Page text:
Digital Currencies Could Replace Low-Interest Bank Accounts, Says UN-Linked Expert

Low-interest rates have removed one of the few remaining incentives for holding a bank account, meaning digital currency could be a better alternative, argues an economics analyst.

AccessTimeIconJun 5, 2020 at 2:02 p.m. UTC
Updated May 9, 2023 at 3:08 a.m. UTC
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Correction (15:40 UTC, June 8, 2020): Based on information from Massimo Buonomo's LinkedIn profile and from the CryptoCompare/Bequant event, an earlier version of this article described him as a United Nations blockchain expert. He is on a list of " global expertshttp://www.theglobalexperts.org/experts/area-of-expertise/business-and-globalization/massimo-buonomo" recommended to journalists by the UN Alliance of Civilizations.

Digital currencies could supersede bank accounts as low-interest rates make them increasingly obsolete.

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  • That's the view of Massimo Buonomo, an economist who has previously worked with the United Nations Alliance of Civilizations (UNAOC). In fact, digital currencies, particularly central bank digital currencies (CBDCs), could soon "eliminate the need for a bank account" altogether, he claimed.

    Speaking on an online panel hosted by CryptoCompare and Bequant to discuss the post-coronavirus global economic order on Thursday, Buonomo said banks and credit cards have long enjoyed a duopoly on digital payments, but the advent of digital currencies means users could sidestep them entirely.

    Low-interest rates, enforced by central banks to encourage more borrowing, may expedite the process, he said, as they incentivize account holders to hunt for returns elsewhere. The Bank of England, for example, is actively reviewing taking interest rates into negative territory, meaning savers would pay the banks to hold money in their bank accounts. U.S. President Donald Trump recently pushed for negative rates, calling them a "gift."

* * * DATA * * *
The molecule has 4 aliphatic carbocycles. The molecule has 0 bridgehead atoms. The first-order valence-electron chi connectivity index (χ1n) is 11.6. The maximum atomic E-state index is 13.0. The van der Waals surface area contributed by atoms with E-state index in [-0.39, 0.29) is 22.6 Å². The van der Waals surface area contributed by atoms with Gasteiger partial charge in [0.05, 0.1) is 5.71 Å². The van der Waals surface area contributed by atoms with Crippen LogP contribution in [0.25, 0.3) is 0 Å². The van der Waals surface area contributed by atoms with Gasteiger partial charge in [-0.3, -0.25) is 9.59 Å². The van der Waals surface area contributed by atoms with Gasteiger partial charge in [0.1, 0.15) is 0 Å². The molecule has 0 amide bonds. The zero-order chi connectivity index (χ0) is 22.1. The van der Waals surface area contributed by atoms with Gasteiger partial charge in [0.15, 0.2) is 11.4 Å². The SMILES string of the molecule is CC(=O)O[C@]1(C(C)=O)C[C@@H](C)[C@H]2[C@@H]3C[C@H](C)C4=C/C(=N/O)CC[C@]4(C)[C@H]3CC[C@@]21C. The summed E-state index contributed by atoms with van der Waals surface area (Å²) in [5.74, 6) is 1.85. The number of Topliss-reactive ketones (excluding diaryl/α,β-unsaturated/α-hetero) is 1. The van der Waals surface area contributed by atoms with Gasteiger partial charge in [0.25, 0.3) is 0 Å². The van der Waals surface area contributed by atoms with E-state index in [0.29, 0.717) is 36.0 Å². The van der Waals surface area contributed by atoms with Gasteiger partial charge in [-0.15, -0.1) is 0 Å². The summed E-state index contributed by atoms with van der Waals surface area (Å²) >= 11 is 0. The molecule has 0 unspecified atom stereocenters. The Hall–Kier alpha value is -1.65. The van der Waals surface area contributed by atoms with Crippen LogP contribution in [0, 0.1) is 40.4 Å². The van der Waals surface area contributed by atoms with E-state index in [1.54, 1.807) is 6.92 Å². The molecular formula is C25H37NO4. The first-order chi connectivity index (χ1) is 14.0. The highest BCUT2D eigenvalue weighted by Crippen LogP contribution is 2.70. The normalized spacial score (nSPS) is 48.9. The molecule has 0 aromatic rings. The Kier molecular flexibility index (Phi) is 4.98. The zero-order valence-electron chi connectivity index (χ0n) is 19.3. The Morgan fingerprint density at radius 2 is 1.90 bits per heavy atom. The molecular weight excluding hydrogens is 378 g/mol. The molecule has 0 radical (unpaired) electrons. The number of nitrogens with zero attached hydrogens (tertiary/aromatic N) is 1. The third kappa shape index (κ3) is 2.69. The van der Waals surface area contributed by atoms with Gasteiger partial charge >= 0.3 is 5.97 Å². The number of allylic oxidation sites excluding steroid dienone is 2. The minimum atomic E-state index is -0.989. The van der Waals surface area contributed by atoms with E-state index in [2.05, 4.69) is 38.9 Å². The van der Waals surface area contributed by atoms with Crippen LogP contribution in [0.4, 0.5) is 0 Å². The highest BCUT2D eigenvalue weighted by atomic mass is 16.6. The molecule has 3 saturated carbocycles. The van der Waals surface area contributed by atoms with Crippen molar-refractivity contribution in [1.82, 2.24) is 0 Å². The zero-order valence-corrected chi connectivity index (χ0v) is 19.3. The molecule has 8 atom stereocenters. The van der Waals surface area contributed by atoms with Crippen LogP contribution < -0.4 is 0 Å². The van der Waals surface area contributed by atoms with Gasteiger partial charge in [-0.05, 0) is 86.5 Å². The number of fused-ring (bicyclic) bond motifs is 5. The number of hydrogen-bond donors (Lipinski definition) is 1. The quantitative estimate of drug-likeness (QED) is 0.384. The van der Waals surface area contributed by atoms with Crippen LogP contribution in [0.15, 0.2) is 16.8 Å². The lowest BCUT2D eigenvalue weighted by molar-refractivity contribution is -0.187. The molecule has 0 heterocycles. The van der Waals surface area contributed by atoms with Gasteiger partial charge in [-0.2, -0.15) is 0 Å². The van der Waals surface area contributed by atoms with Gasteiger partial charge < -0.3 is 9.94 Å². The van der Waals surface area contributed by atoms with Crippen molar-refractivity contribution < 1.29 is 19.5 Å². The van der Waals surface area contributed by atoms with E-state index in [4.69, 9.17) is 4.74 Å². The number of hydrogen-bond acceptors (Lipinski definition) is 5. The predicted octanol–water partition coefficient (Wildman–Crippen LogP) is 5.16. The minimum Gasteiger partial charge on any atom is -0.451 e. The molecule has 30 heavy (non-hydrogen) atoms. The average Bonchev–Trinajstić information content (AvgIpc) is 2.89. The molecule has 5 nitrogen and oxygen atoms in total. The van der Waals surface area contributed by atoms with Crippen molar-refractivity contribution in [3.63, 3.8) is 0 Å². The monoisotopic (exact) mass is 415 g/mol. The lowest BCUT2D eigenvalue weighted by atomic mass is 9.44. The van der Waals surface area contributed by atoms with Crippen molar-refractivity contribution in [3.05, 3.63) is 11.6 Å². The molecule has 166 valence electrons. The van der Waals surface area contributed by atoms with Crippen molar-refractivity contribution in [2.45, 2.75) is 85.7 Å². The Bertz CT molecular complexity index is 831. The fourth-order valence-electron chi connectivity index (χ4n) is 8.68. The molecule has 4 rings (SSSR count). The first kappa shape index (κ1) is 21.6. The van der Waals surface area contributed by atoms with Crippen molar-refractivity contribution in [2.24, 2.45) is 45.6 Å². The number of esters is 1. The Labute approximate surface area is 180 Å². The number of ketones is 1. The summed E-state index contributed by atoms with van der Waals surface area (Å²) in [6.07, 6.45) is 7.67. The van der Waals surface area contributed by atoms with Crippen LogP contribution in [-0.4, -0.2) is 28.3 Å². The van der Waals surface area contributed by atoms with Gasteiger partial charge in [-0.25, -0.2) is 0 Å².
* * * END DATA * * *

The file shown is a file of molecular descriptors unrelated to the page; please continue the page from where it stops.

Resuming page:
According to Buonomo, interest rates were the one remaining killer app for bank accounts. But they are in danger of becoming obsolete in the face of digital currencies, which can process electronic payments just as easily.

    "Those who are going to suffer the most [from digital currencies] are the credit card processing companies and the banks because, in the current interest rate environment, your [only] advantage of having a bank account is that it enables digital payments," he said.

    On Thursday's panel, Buonomo said banks remain vulnerable to hacks and, along with credit card companies, they add friction by charging transaction fees.

    In contrast, digital currencies "allow you to hold digital money, it lets you pay the bills, use the mobile phone without credit cards, with no fees to credit card processing companies and no fees to banks for money transfers," he said.

    Of course, there remain questions on what type of digital currency could replace the ubiquitous bank account. In a March interview with City AM, Buonomo argued bitcoin and ether, two public cryptocurrencies that enjoy widespread adoption, had a fighting chance in becoming alternatives to fiat currencies.

    But on Thursday, he took a more measured approach, saying tech limitations and privacy implications mean most public blockchains are widely unsuited for a national digital currency. Regulators would need overarching control over the system, he said, and many public blockchains don't have the throughput required.

    Digital currencies issued by a central bank were the real alternative, Buonomo argued. The question is whether central banks rely on commercial banks to distribute money, just as the Digital Dollar Foundation proposed last week, or go more radical and issue funds to private citizens directly.

    The "one-tier model" would be the "most disruptive," he said, and just as feasible. Central banks could piggyback off the sophisticated social security systems that are widespread in the developed world to distribute currency to "those who need it most," such as the disabled or the registered unemployed.

    In a sense, social security systems could become the issuance model for the central banks, Buonomo suggested.

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